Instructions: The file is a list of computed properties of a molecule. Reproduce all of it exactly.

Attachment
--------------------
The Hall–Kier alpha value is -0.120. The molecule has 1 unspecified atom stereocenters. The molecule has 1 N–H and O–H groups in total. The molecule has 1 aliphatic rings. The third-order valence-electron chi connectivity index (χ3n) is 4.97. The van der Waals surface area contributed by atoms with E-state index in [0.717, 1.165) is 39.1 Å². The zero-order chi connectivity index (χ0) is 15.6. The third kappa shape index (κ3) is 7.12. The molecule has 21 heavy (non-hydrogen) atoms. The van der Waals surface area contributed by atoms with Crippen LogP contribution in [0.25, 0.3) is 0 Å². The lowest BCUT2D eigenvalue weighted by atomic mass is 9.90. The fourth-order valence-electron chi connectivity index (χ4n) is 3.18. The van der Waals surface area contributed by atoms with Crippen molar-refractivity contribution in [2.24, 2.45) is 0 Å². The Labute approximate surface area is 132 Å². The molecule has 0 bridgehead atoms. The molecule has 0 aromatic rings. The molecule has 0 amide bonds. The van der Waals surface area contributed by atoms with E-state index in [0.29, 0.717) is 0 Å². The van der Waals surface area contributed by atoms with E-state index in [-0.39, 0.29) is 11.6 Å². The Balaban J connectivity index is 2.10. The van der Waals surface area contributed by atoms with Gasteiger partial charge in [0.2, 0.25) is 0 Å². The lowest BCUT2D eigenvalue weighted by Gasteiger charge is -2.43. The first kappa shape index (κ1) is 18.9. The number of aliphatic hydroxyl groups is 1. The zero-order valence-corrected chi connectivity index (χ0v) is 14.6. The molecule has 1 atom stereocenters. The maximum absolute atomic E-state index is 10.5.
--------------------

The Hall–Kier alpha value is -0.120. The molecule has 1 unspecified atom stereocenters. The molecule has 1 N–H and O–H groups in total. The molecule has 1 aliphatic rings. The third-order valence-electron chi connectivity index (χ3n) is 4.97. The van der Waals surface area contributed by atoms with E-state index in [0.717, 1.165) is 39.1 Å². The zero-order chi connectivity index (χ0) is 15.6. The third kappa shape index (κ3) is 7.12. The molecule has 21 heavy (non-hydrogen) atoms. The van der Waals surface area contributed by atoms with Crippen LogP contribution in [0.25, 0.3) is 0 Å². The lowest BCUT2D eigenvalue weighted by atomic mass is 9.90. The fourth-order valence-electron chi connectivity index (χ4n) is 3.18. The van der Waals surface area contributed by atoms with Crippen molar-refractivity contribution in [2.24, 2.45) is 0 Å². The Labute approximate surface area is 132 Å². The molecule has 0 bridgehead atoms. The molecule has 0 aromatic rings. The molecule has 0 amide bonds. The van der Waals surface area contributed by atoms with E-state index in [0.29, 0.717) is 0 Å². The van der Waals surface area contributed by atoms with E-state index in [-0.39, 0.29) is 11.6 Å². The Balaban J connectivity index is 2.10. The van der Waals surface area contributed by atoms with Gasteiger partial charge in [0.2, 0.25) is 0 Å². The lowest BCUT2D eigenvalue weighted by Gasteiger charge is -2.43. The first kappa shape index (κ1) is 18.9. The number of aliphatic hydroxyl groups is 1. The zero-order valence-corrected chi connectivity index (χ0v) is 14.6. The molecule has 1 atom stereocenters. The maximum absolute atomic E-state index is 10.5.